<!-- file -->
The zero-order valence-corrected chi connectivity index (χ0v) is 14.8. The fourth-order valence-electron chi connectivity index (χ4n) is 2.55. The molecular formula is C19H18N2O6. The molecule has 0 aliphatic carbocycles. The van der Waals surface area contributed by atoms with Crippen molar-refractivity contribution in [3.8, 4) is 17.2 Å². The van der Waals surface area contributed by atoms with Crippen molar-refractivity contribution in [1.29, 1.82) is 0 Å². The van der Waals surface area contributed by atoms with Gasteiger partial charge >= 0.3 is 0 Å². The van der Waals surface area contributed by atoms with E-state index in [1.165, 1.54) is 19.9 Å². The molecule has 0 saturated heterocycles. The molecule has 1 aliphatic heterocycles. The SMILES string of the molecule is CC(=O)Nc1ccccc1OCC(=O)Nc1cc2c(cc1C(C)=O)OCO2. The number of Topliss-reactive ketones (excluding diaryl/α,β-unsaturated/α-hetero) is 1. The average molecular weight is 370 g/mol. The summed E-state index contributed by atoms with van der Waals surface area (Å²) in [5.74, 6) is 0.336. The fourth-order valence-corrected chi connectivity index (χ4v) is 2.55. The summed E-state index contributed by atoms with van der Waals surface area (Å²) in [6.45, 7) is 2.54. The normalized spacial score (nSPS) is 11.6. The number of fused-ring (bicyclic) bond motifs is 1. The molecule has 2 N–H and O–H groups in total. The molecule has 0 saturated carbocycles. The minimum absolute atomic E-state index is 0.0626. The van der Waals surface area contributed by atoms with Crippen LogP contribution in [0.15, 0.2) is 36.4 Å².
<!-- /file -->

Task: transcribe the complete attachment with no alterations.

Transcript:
The zero-order valence-corrected chi connectivity index (χ0v) is 14.8. The fourth-order valence-electron chi connectivity index (χ4n) is 2.55. The molecular formula is C19H18N2O6. The molecule has 0 aliphatic carbocycles. The van der Waals surface area contributed by atoms with Crippen molar-refractivity contribution in [3.8, 4) is 17.2 Å². The van der Waals surface area contributed by atoms with Crippen molar-refractivity contribution in [1.29, 1.82) is 0 Å². The van der Waals surface area contributed by atoms with Gasteiger partial charge >= 0.3 is 0 Å². The van der Waals surface area contributed by atoms with E-state index in [1.165, 1.54) is 19.9 Å². The molecule has 0 saturated heterocycles. The molecule has 1 aliphatic heterocycles. The SMILES string of the molecule is CC(=O)Nc1ccccc1OCC(=O)Nc1cc2c(cc1C(C)=O)OCO2. The number of Topliss-reactive ketones (excluding diaryl/α,β-unsaturated/α-hetero) is 1. The average molecular weight is 370 g/mol. The summed E-state index contributed by atoms with van der Waals surface area (Å²) in [5.74, 6) is 0.336. The fourth-order valence-corrected chi connectivity index (χ4v) is 2.55. The summed E-state index contributed by atoms with van der Waals surface area (Å²) in [6.45, 7) is 2.54. The normalized spacial score (nSPS) is 11.6. The number of fused-ring (bicyclic) bond motifs is 1. The molecule has 2 N–H and O–H groups in total. The molecule has 0 saturated carbocycles. The minimum absolute atomic E-state index is 0.0626. The van der Waals surface area contributed by atoms with Crippen LogP contribution in [0.15, 0.2) is 36.4 Å².